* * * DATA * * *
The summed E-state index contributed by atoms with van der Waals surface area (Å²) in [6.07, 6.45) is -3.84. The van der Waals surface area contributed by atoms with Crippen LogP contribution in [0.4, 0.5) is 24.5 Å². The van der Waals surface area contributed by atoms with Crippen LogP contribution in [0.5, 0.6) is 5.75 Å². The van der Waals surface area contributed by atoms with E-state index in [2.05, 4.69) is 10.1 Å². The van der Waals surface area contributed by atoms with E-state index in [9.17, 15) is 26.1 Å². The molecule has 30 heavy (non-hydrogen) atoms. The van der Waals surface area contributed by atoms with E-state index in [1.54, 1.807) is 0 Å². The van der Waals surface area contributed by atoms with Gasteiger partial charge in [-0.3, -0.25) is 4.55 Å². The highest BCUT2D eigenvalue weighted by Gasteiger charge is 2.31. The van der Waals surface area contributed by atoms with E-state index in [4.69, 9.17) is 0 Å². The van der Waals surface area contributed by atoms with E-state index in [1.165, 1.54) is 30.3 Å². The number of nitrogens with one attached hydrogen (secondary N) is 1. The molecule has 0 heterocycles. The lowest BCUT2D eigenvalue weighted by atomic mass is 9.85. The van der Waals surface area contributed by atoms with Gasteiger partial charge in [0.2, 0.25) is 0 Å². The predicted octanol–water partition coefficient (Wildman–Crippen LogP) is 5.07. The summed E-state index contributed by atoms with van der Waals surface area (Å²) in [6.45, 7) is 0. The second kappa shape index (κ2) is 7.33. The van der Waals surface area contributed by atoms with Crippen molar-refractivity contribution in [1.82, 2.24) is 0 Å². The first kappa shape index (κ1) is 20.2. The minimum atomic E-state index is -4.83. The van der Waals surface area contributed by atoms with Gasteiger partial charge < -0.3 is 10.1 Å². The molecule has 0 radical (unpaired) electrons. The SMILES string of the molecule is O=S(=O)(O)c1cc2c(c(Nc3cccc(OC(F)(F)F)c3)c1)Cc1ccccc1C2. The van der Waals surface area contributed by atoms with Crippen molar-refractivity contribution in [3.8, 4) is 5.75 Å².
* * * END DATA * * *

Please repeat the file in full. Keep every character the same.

The summed E-state index contributed by atoms with van der Waals surface area (Å²) in [6.07, 6.45) is -3.84. The van der Waals surface area contributed by atoms with Crippen LogP contribution in [0.4, 0.5) is 24.5 Å². The van der Waals surface area contributed by atoms with Crippen LogP contribution in [0.5, 0.6) is 5.75 Å². The van der Waals surface area contributed by atoms with E-state index in [2.05, 4.69) is 10.1 Å². The van der Waals surface area contributed by atoms with E-state index in [9.17, 15) is 26.1 Å². The molecule has 30 heavy (non-hydrogen) atoms. The van der Waals surface area contributed by atoms with E-state index in [1.54, 1.807) is 0 Å². The van der Waals surface area contributed by atoms with Gasteiger partial charge in [-0.3, -0.25) is 4.55 Å². The highest BCUT2D eigenvalue weighted by Gasteiger charge is 2.31. The van der Waals surface area contributed by atoms with E-state index in [4.69, 9.17) is 0 Å². The van der Waals surface area contributed by atoms with E-state index in [1.165, 1.54) is 30.3 Å². The number of nitrogens with one attached hydrogen (secondary N) is 1. The molecule has 0 heterocycles. The lowest BCUT2D eigenvalue weighted by atomic mass is 9.85. The van der Waals surface area contributed by atoms with Gasteiger partial charge in [0.2, 0.25) is 0 Å². The predicted octanol–water partition coefficient (Wildman–Crippen LogP) is 5.07. The summed E-state index contributed by atoms with van der Waals surface area (Å²) in [6.45, 7) is 0. The second kappa shape index (κ2) is 7.33. The van der Waals surface area contributed by atoms with Crippen molar-refractivity contribution in [1.82, 2.24) is 0 Å². The first kappa shape index (κ1) is 20.2. The minimum atomic E-state index is -4.83. The van der Waals surface area contributed by atoms with Gasteiger partial charge < -0.3 is 10.1 Å². The molecule has 0 radical (unpaired) electrons. The SMILES string of the molecule is O=S(=O)(O)c1cc2c(c(Nc3cccc(OC(F)(F)F)c3)c1)Cc1ccccc1C2. The van der Waals surface area contributed by atoms with Crippen molar-refractivity contribution in [3.8, 4) is 5.75 Å².